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MH370: Objects Spotted by Satellite May Have Sunk, Official Says

Possible debris spotted on Sunday "may no longer be floating," Australia's deputy PM says.

Objects spotted by a satellite may have “slipped to the bottom” of the sea, Australia’s deputy prime minister said Friday as the first of five planes searching the southern Indian Ocean returned empty-handed.

A Royal Australian Air Force P-3 Orion aircraft returned to its base for refueling shortly after 4 a.m. ET after failing to spot any sign of the potential debris.

A U.S. Navy P-8 Poseidon aircraft was among the five planes involved in searching area, which is about 1,400 miles - and four hours' flying time - southwest of Perth, Australia.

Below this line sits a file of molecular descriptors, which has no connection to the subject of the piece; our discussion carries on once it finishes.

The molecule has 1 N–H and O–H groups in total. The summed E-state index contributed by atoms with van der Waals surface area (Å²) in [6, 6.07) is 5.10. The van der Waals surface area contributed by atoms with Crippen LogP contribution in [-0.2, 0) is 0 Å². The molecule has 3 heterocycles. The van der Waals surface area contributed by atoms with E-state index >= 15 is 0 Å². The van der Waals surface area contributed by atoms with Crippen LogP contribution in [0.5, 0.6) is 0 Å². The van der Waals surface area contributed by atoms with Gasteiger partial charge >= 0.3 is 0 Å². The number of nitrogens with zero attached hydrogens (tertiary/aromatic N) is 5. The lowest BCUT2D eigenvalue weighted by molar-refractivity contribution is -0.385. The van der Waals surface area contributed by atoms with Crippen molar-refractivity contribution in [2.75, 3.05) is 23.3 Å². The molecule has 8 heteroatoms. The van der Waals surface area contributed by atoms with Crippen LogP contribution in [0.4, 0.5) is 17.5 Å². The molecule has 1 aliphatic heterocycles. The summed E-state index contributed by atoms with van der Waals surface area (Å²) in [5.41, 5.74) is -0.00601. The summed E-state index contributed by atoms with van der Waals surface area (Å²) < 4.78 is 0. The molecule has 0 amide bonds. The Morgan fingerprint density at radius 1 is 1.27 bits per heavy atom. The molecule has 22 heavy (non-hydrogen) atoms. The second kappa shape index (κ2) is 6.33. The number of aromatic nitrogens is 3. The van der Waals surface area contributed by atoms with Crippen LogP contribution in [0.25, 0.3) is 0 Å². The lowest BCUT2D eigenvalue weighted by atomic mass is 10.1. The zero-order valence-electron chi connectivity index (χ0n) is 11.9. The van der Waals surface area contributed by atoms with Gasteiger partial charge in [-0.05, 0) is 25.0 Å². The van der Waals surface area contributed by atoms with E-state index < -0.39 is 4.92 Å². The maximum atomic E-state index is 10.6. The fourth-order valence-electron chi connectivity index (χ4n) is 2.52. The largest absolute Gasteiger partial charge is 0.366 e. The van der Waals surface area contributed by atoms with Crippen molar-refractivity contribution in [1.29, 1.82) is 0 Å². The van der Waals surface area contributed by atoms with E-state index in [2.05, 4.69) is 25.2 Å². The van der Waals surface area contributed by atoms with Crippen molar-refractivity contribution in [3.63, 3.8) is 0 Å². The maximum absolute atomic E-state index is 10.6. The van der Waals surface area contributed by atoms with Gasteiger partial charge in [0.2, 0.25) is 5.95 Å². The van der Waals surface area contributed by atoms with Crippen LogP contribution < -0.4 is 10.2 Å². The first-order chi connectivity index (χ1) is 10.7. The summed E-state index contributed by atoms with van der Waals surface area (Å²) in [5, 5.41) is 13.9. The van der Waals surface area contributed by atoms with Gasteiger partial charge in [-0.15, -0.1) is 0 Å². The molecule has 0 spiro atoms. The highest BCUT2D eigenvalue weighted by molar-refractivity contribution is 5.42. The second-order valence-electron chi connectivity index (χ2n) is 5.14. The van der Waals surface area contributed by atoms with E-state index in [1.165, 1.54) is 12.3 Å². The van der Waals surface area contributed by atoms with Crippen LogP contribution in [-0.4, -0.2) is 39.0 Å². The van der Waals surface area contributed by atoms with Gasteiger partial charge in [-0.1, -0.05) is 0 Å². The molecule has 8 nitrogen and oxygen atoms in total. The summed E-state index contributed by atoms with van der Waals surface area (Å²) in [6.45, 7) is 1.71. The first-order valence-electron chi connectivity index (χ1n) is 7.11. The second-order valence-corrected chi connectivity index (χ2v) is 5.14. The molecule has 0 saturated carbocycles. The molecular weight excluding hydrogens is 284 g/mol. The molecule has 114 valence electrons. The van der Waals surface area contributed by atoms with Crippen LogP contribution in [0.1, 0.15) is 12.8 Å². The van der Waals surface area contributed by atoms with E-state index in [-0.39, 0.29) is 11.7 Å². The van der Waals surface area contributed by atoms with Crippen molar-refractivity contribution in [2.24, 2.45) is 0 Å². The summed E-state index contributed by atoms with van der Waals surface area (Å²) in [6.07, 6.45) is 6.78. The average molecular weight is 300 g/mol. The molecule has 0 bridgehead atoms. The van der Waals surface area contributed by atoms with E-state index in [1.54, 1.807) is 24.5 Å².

"Something that was floating on the sea that long ago may no longer be floating," Warren Truss told reporters.

RAAF Flight Lieutenant Russell Adams said visibility in the search zone was better than on Thursday, when low cloud had obscured the view, but that high winds had further reduced the amount of time the Orion could stay airborne.

He said he was hopeful of “a good outcome” because of the number of ships and planes in the search area.

The Associated Press contributed to this report.

- Alastair Jamieson